You know that Louis CK joke about Wi-Fi on aeroplanes? He says, "It's fast, and I'm watching YouTube clips. It's amazing -- I'm on an aeroplane! And then it breaks down.… And the guy next to me goes, 'This is bullshit.'" It's so true.
Tagged With antennas
Wireless technology is already amazing. It's any data you could ever want through the air. But some exciting innovations are hiding on the horizon. This cheap little circuit that allows a wireless antenna to send and receive data at the same time is one of them. It stands to double the rate at which your phone transfers data.
There's a small army of adorable, little, (sometimes) phone-powered satellites out in space, circling the globe. And while they're damn impressive for their size, they face some challenges. They don't have much room for antennas, for instance. But MIT's new inflatable balloon antennas should change all that.
Wireless uploads of big files take for-ev-er. But researchers at Georgia Tech University have plans for an antenna made of crazy thin graphene that would let you transfer a whole terabit of data in just one second.
Between pay TV, Boxee and online streaming videos, there's never been more ways to watch your favourite TV shows. So why are so many people turning to old-fashioned bunny ears to watch TV? Because it's good, it's cheap, and it's live.
Other than the battery, a phone's myriad radio antennae take up a good chunk of its internals. But a new design from the University of Michigan, funded by government grants, could dramatically change this. Tiny, hemispheric, super-efficient. Maybe the future.
Old cell towers are big, ugly and inefficient. But the wireless wizards at Alcatel-Lucent say they've found a better way, one that will double signal strength, cut costs in half, and eliminate the need for the unsightly "hut" at the base of cell towers. Added bonus: the solution comes in an adorable cube form.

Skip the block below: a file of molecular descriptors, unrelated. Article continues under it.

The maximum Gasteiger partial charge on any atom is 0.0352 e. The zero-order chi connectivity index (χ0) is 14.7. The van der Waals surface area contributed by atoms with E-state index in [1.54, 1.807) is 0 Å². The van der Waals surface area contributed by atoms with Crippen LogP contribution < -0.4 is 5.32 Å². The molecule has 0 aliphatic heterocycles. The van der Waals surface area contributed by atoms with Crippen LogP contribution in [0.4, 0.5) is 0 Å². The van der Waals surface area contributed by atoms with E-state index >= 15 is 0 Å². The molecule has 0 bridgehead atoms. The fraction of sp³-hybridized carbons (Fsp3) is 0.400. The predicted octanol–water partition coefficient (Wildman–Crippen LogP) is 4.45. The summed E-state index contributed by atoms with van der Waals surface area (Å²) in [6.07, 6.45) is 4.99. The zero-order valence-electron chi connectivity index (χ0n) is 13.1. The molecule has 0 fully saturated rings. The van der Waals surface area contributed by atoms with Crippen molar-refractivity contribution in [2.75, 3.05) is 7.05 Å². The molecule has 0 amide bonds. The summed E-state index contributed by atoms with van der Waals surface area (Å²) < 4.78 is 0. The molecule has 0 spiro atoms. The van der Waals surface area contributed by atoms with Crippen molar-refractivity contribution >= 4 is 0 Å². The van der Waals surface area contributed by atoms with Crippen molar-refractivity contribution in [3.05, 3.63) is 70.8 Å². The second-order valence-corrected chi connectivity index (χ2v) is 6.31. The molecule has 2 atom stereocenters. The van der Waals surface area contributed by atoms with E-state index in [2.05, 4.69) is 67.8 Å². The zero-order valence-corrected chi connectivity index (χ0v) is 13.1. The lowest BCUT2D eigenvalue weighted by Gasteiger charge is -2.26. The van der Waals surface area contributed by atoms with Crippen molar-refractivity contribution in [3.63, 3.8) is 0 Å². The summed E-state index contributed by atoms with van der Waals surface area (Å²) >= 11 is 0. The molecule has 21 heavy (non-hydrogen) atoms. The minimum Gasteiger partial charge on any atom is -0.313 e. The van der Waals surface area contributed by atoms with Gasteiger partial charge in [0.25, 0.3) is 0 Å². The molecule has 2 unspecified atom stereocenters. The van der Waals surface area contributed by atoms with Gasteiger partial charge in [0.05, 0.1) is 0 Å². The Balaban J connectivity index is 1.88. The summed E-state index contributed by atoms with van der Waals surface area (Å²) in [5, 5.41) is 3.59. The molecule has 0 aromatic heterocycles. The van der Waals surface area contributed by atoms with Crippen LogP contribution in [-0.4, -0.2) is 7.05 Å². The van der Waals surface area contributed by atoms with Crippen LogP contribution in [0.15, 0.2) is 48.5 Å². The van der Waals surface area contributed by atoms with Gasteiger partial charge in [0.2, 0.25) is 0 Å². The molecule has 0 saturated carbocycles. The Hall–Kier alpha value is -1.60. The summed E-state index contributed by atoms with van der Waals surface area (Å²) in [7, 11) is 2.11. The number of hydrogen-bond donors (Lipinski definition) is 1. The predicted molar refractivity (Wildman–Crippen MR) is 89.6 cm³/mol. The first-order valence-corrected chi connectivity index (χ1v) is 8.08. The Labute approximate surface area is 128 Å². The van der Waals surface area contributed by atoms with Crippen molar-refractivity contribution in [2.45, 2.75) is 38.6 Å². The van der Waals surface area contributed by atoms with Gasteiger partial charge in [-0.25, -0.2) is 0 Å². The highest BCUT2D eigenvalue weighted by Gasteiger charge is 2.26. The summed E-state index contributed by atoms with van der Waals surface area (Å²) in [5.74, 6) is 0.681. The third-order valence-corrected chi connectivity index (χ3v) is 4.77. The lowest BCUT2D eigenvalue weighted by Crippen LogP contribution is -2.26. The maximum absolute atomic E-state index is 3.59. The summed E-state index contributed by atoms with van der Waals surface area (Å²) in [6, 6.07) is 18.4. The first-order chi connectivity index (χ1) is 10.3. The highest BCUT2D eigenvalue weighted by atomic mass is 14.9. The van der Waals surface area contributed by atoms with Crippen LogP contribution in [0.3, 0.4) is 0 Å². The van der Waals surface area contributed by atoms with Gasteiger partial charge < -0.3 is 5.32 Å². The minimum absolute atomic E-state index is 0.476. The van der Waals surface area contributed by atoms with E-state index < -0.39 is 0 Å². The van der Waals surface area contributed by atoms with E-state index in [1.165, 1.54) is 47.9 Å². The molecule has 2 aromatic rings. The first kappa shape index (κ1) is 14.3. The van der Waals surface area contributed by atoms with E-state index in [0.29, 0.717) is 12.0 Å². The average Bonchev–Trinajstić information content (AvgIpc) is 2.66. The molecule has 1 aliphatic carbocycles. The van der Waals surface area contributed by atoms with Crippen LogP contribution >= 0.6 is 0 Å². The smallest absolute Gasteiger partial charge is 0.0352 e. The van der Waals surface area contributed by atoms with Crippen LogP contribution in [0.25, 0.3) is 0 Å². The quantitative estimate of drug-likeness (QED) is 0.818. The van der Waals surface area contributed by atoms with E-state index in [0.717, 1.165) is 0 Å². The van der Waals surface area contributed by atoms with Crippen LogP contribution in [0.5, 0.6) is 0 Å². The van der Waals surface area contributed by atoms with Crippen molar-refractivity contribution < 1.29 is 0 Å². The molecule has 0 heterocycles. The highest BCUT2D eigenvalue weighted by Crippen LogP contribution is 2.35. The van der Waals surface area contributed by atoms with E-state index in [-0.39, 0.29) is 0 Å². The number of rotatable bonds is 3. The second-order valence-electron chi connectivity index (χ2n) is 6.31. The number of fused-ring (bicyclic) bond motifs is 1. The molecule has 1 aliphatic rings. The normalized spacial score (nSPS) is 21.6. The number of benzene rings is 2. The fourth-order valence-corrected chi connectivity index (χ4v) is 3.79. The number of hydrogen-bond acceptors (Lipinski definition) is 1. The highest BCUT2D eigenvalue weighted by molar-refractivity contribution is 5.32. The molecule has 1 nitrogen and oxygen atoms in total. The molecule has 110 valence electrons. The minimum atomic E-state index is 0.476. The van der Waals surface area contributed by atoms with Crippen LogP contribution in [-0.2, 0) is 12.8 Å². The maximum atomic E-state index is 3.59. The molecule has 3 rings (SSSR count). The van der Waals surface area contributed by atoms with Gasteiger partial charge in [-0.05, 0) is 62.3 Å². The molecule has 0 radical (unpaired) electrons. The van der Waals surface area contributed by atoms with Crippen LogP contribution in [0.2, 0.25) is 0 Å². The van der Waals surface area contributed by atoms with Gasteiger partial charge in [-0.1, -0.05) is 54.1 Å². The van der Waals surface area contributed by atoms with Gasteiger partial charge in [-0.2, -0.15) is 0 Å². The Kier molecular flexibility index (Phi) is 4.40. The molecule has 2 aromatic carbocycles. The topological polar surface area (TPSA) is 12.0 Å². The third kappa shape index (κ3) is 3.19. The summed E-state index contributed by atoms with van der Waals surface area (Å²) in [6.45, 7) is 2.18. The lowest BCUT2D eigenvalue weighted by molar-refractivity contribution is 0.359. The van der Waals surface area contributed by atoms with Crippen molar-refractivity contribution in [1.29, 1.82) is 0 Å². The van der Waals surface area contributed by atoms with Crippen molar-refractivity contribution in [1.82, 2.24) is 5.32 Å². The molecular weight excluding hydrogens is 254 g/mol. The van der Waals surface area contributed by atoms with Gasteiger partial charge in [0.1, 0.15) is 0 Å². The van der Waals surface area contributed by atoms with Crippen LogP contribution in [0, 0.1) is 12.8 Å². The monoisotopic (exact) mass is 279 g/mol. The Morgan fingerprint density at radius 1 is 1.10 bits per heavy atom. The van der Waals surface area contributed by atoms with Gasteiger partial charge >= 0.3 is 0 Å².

September is here and as promised Apple has re-evaluated their iPhone case initiative. The verdict: "we are discontinuing the free case program on all iPhone 4s sold after September 30, 2010". But they'll still give you one if you complain.
An executive at Mexican mobile phone carrier Telcel claims that Apple has a revised iPhone 4 coming late September that fixes the annoying antenna problems everyone's seen with the original model.
Back in July, at the iPhone 4 Antennagate conference, Steve Jobs acknowledged the iPhone 4's proximity sensor issues and said they'd be fixed in the "next update". According to an Apple Australia spokesperson, they won't.
According to Gruber's sources, Apple filed a bug on the iPhone 4 antenna issues two whole years ago. So why did they launch such a poor excuse for a communication device? Does Mark Papermaster's departure have anything to do with it?